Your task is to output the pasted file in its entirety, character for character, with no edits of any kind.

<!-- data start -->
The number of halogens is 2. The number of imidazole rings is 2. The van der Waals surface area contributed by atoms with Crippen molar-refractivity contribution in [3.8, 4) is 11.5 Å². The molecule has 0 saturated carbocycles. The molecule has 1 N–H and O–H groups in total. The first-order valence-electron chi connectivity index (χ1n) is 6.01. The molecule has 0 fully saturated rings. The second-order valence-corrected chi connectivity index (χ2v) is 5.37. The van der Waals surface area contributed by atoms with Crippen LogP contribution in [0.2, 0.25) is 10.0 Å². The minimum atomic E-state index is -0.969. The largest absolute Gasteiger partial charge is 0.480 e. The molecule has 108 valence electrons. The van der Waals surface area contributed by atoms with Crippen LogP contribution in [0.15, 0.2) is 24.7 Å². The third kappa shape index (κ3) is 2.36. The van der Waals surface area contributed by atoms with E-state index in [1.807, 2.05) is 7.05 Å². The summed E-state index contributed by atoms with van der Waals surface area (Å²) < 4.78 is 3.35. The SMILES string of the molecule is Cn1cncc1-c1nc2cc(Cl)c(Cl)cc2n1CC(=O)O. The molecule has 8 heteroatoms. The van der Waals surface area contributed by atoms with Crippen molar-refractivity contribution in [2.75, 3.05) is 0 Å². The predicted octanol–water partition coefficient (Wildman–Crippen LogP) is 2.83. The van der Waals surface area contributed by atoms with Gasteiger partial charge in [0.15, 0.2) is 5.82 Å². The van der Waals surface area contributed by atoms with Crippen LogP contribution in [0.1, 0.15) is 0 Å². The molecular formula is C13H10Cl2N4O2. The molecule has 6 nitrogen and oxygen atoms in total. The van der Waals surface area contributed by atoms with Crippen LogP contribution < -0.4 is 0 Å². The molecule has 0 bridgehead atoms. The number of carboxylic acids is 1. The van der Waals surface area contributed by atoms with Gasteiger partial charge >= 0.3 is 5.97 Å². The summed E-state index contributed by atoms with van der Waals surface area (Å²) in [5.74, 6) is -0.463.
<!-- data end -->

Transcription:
The number of halogens is 2. The number of imidazole rings is 2. The van der Waals surface area contributed by atoms with Crippen molar-refractivity contribution in [3.8, 4) is 11.5 Å². The molecule has 0 saturated carbocycles. The molecule has 1 N–H and O–H groups in total. The first-order valence-electron chi connectivity index (χ1n) is 6.01. The molecule has 0 fully saturated rings. The second-order valence-corrected chi connectivity index (χ2v) is 5.37. The van der Waals surface area contributed by atoms with Crippen LogP contribution in [0.2, 0.25) is 10.0 Å². The minimum atomic E-state index is -0.969. The largest absolute Gasteiger partial charge is 0.480 e. The molecule has 108 valence electrons. The van der Waals surface area contributed by atoms with Crippen LogP contribution in [0.15, 0.2) is 24.7 Å². The third kappa shape index (κ3) is 2.36. The van der Waals surface area contributed by atoms with E-state index in [1.807, 2.05) is 7.05 Å². The summed E-state index contributed by atoms with van der Waals surface area (Å²) < 4.78 is 3.35. The SMILES string of the molecule is Cn1cncc1-c1nc2cc(Cl)c(Cl)cc2n1CC(=O)O. The molecule has 8 heteroatoms. The van der Waals surface area contributed by atoms with Crippen molar-refractivity contribution in [2.75, 3.05) is 0 Å². The predicted octanol–water partition coefficient (Wildman–Crippen LogP) is 2.83. The van der Waals surface area contributed by atoms with Gasteiger partial charge in [0.15, 0.2) is 5.82 Å². The van der Waals surface area contributed by atoms with Crippen LogP contribution in [0.1, 0.15) is 0 Å². The molecular formula is C13H10Cl2N4O2. The molecule has 6 nitrogen and oxygen atoms in total. The van der Waals surface area contributed by atoms with Crippen LogP contribution < -0.4 is 0 Å². The molecule has 0 bridgehead atoms. The number of carboxylic acids is 1. The van der Waals surface area contributed by atoms with Gasteiger partial charge >= 0.3 is 5.97 Å². The summed E-state index contributed by atoms with van der Waals surface area (Å²) in [5.74, 6) is -0.463.